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ERIC Number: ED503649
Record Type: Non-Journal
Publication Date: 2001
Pages: 21
Abstractor: As Provided
Reference Count: 65
ISBN: N/A
ISSN: N/A
A Comparison of Input Enhancement and Explicit Instruction of Mitigators
Fukuya, Yoshinori J.; Clark, Martyn K.
Online Submission
As the instructional shortcomings of Focus on FormS and Focus on Meaning have surfaced, Focus on Form (i.e., drawing brief attention to linguistic forms while learners engage primarily in meaning) has slowly but steadily gained the attention of researchers and teachers. The research question underlying this study was whether Focus on Form could be applied to the teaching of second language pragmatics. This study compared two instructional paradigms: Focus on FormS and Focus on Form. Provoked by the proposition that even advanced L2 learners cannot fully utilize pragmatic knowledge (e.g., mitigators), the researchers attempted to raise learners' consciousness about mitigators. Two questions were asked. First, to what extent does input enhancement (Focus on Form) affect learners' ability to recognize the appropriate use of mitigators? Second, does it affect their recognition ability as well as explicit instruction (Focus on FormS) does? In this study, each of three randomly assigned groups (Focus on Form, Focus on FormS and Control) of adult ESL students took two types of posttests: listening comprehension and pragmatic recognition. The researchers created two versions of a videotaped drama in which the characters performed mitigated requests. The Focus on Form group watched the version that contained typographical enhancement of mitigators in captions, whereas the Focus on FormS group watched the version that gave the participants explicit instruction on mitigators. The Control Group watched a different videotape that did not show any requests. The participants' task in each group was to comprehend the content of the drama. Although the statistical results were inconclusive, the empirical study itself provides considerable insight into the operationalization of Focus on Form for purposes of interlanguage pragmatics pedagogy. (Contains 3 figures and 2 tables.) [This paper was published in: L. Bouton (Ed.), Pragmatics and language learning, Vol. 10 (pp. 111-130). Urbana, Illinois, Division of English as an International Language Intensive English Institute: University of Illinois at Urbana-Champaign.]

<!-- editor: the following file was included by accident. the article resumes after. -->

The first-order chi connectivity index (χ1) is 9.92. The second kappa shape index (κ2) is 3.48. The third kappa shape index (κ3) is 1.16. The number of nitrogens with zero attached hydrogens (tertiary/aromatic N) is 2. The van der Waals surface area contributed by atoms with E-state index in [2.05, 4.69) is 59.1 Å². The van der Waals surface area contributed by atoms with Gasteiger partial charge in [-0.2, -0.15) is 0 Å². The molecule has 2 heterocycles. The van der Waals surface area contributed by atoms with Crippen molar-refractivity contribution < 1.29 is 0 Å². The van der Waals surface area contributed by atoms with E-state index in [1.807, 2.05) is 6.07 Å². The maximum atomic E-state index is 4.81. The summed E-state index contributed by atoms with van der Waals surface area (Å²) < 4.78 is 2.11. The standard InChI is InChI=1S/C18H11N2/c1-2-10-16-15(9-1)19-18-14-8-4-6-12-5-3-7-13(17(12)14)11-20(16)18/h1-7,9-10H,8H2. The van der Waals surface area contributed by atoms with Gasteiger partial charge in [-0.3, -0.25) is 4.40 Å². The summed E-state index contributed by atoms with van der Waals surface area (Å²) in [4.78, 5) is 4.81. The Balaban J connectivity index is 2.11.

Publication Type: Reports - Research
Education Level: Adult Education
Audience: N/A
Language: English
Sponsor: N/A
Authoring Institution: N/A
Identifiers - Location: Hawaii